Why the Sequester is a win for fairness

sequester“Fairness” in politics is an arbitrary concept, which is exactly why liberal politicians love it. Once they’ve claimed the mantle of fairness, their policy prescriptions become unassailable. After all, who could be against “fairness”? Only Republican jerks, that’s who.

The increase in “fairness” between a 36% and 40% tax rate is intangible, and despite liberals protestations to the contrary, probably a net decrease.  But your opinion on the fairness of that tax code modification depends on your underlying assumptions about the proper role of government and your visceral reaction to income inequality.  When measuring fairness in that instance, logic and reason remain on the periphery.

But the sequester is a different story.  Read more of this post

Democrats Snicker at Republican Kool-aid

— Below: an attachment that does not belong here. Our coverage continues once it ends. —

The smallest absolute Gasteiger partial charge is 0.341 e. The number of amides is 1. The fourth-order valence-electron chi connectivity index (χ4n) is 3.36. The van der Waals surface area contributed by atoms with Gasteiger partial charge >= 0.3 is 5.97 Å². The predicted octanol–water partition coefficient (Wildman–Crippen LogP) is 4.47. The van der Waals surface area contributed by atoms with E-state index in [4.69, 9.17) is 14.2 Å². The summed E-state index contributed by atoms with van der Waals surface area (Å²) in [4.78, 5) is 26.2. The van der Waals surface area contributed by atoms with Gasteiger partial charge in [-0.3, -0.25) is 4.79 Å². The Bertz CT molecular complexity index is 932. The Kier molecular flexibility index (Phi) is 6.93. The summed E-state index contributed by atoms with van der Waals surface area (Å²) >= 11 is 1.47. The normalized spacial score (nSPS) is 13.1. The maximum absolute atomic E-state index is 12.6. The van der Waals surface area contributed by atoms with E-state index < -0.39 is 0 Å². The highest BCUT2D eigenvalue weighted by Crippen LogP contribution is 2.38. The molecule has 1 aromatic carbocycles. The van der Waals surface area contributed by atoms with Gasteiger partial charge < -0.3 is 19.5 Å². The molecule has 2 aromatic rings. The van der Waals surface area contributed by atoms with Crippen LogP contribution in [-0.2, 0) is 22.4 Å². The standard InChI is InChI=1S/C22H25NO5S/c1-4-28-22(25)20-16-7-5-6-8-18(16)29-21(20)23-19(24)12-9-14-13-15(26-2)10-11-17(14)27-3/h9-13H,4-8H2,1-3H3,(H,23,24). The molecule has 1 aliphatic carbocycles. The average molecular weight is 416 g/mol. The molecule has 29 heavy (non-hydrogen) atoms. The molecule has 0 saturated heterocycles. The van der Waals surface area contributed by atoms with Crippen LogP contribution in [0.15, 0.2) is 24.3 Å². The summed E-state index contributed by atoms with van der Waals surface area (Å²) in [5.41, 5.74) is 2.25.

Republican Kool-Aid: Oh yeah!

Comprehensive immigration reform: Oh Yeah!

The Republican establishment’s ham-fisted courtship of the American electorate feels like watching the science nerds on The Big Bang Theory hit on a hot girl. Over and over again. The same way. Getting more and more uncomfortable each time. Oh, you like immigration reform? Uh, I can do that. Border security? No? Ok. Just tell me what you want. I’ll do anything. Anything!

Meanwhile, the girl gets the nice little nerds to buy her pretty things, then runs off with the jerk boyfriend who treats her like garbage.

Obama advisor David Plouffe is enjoying the spectacle as he drives off in his Lexus. Responding to a question about Marco Rubio’s messianic possibilities in transforming the Hispanic vote, Mr. Plouffe said, “The Hispanic voters in Nevada, Colorado and New Mexico don’t give a damn about Marco Rubio, the Tea Party Cuban-American from Florida.”

The awkward flirting

Plouffe isn’t just posturing. It’s the reality on the ground. Mr. Plouffe explains, “You know what? We won the Cuban vote….It’s probably my favorite stat of the whole campaign. So this notion that Marco Rubio is going to heal their problems — it’s not even sophomoric; it’s juvenile! And by the way: the bigger problem they’ve got with Latinos isn’t immigration. It’s their economic policies and health care. The group that supported the president’s health care bill the most? Latinos.”